A Federal Judge Has Blocked An Idaho Anti-Trans Sports Law

“In making this determination, it is not just the constitutional rights of transgender girls and women athletes at issue but, as explained above, the constitutional rights of every girl and woman athlete in Idaho.”

A federal judge has issued a temporary injunction in Idaho to stop the state from enacting a law that would ban trans girls and women from participating in sports while a separate legal decision is made in court.

On Monday, Idaho Chief U.S. District Court Judge David C. Nye blocked Idaho’s anti-trans sports bill (House Bill 500) with a preliminary injunction, meaning the law will be held until a court decides whether the bill is constitutional or not.

In the ruling, Nye notes that opponents of the bill “are likely to succeed in establishing the act is unconstitutional as currently written,” as it currently stands in “stark contrast to the policies of elite athletic bodies that regulate sports both nationally and globally” and “burdens all female athletes with the risk and embarrassment of having to ‘verify’ their ‘biological sex’ in order to play women’s sports.”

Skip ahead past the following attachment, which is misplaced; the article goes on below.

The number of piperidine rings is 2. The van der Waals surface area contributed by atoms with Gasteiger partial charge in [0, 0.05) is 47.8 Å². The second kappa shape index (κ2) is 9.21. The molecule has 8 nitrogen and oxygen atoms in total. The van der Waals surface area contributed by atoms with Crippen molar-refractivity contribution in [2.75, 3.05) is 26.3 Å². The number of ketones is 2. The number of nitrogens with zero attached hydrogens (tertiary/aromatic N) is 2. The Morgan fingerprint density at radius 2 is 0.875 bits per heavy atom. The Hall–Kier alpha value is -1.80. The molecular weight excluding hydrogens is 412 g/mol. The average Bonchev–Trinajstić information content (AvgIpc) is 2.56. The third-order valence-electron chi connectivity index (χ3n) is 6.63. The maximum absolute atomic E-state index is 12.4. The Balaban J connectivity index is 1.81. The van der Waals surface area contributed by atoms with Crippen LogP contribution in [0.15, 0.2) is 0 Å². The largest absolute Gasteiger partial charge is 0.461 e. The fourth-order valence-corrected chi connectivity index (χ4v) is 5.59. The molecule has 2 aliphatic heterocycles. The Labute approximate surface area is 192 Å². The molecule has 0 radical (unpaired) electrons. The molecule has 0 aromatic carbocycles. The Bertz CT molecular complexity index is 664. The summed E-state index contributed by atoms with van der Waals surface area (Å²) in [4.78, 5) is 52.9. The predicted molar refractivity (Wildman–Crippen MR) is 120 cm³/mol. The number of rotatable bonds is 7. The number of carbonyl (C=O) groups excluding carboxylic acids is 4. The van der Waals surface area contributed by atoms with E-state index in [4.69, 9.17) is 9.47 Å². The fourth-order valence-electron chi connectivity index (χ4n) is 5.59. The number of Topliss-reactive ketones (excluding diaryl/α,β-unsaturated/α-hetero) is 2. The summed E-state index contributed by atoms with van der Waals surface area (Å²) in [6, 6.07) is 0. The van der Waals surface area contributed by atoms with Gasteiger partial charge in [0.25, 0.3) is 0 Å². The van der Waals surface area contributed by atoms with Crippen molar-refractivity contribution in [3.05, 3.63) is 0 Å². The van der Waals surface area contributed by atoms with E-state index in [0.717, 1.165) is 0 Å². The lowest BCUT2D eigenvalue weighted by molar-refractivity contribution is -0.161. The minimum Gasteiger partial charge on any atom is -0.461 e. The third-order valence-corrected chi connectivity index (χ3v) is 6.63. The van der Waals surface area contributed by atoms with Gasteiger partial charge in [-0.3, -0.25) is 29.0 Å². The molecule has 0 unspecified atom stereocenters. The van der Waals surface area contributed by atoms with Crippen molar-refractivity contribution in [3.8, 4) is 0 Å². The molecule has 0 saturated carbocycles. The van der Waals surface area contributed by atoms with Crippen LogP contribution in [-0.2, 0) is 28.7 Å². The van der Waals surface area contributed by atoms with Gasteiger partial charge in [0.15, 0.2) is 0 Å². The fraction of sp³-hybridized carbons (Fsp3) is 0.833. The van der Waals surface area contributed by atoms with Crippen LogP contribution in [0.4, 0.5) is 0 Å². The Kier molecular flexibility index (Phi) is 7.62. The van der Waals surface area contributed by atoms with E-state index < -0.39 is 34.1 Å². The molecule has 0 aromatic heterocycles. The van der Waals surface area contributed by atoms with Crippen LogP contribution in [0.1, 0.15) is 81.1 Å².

“In making this determination, it is not just the constitutional rights of transgender girls and women athletes at issue but, as explained above, the constitutional rights of every girl and woman athlete in Idaho,” Nye wrote in the injunction.

HB 500, sometimes referred to as the Fairness in Women’s Sports Act, is one of two anti-trans laws that were enacted by Governor Brad Little of Idaho at the end of March. After the law’s signing, the ACLU of Idaho brought a lawsuit against Little on behalf of 19-year-old Lindsay Hecox, a transgender student athlete at Boise State University who had been planning to try out for the cross country team, and an anonymous cis senior from Boise High School who was worried about being subjected (and others facing) invasive “sex verification” testing.

“I love running, and part of what I enjoy about the sport is building relationships with a team,” Hecox said in a statement issued by the ACLU after the law was blocked. “I’m a girl, and the right team for me is the girls’ team. It’s time courts recognize that, and I am so glad that the court’s ruling does.”

The ACLU calls HB 500 “the first outright ban on participation of transgender athletes anywhere in the world,” which means that a positive outcome of Hecox v. Little would make it a historic civil rights case for the transgender community.


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